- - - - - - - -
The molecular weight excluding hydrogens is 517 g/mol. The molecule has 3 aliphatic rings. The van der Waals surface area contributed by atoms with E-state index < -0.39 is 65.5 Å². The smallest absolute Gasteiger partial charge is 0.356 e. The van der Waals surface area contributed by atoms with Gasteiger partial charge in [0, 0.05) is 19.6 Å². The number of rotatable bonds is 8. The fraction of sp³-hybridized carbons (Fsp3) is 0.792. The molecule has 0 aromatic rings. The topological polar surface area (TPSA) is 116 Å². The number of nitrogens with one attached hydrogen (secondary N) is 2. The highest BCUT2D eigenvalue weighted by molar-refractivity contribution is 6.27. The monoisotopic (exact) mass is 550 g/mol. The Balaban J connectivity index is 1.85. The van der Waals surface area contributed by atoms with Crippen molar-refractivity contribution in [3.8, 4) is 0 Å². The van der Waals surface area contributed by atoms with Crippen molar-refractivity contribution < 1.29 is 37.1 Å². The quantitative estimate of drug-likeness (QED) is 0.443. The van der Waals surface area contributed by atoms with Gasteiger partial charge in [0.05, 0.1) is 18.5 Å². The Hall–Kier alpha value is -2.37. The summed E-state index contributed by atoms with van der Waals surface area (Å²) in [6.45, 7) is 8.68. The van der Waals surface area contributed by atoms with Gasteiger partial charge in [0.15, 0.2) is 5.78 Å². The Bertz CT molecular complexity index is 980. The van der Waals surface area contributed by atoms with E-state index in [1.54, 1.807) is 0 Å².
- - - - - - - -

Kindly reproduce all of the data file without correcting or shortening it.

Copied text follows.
The molecular weight excluding hydrogens is 517 g/mol. The molecule has 3 aliphatic rings. The van der Waals surface area contributed by atoms with E-state index < -0.39 is 65.5 Å². The smallest absolute Gasteiger partial charge is 0.356 e. The van der Waals surface area contributed by atoms with Gasteiger partial charge in [0, 0.05) is 19.6 Å². The number of rotatable bonds is 8. The fraction of sp³-hybridized carbons (Fsp3) is 0.792. The molecule has 0 aromatic rings. The topological polar surface area (TPSA) is 116 Å². The number of nitrogens with one attached hydrogen (secondary N) is 2. The highest BCUT2D eigenvalue weighted by molar-refractivity contribution is 6.27. The monoisotopic (exact) mass is 550 g/mol. The Balaban J connectivity index is 1.85. The van der Waals surface area contributed by atoms with Crippen molar-refractivity contribution in [3.8, 4) is 0 Å². The van der Waals surface area contributed by atoms with Crippen molar-refractivity contribution < 1.29 is 37.1 Å². The quantitative estimate of drug-likeness (QED) is 0.443. The van der Waals surface area contributed by atoms with Gasteiger partial charge in [0.05, 0.1) is 18.5 Å². The Hall–Kier alpha value is -2.37. The summed E-state index contributed by atoms with van der Waals surface area (Å²) in [6.45, 7) is 8.68. The van der Waals surface area contributed by atoms with Gasteiger partial charge in [0.15, 0.2) is 5.78 Å². The Bertz CT molecular complexity index is 980. The van der Waals surface area contributed by atoms with E-state index in [1.54, 1.807) is 0 Å².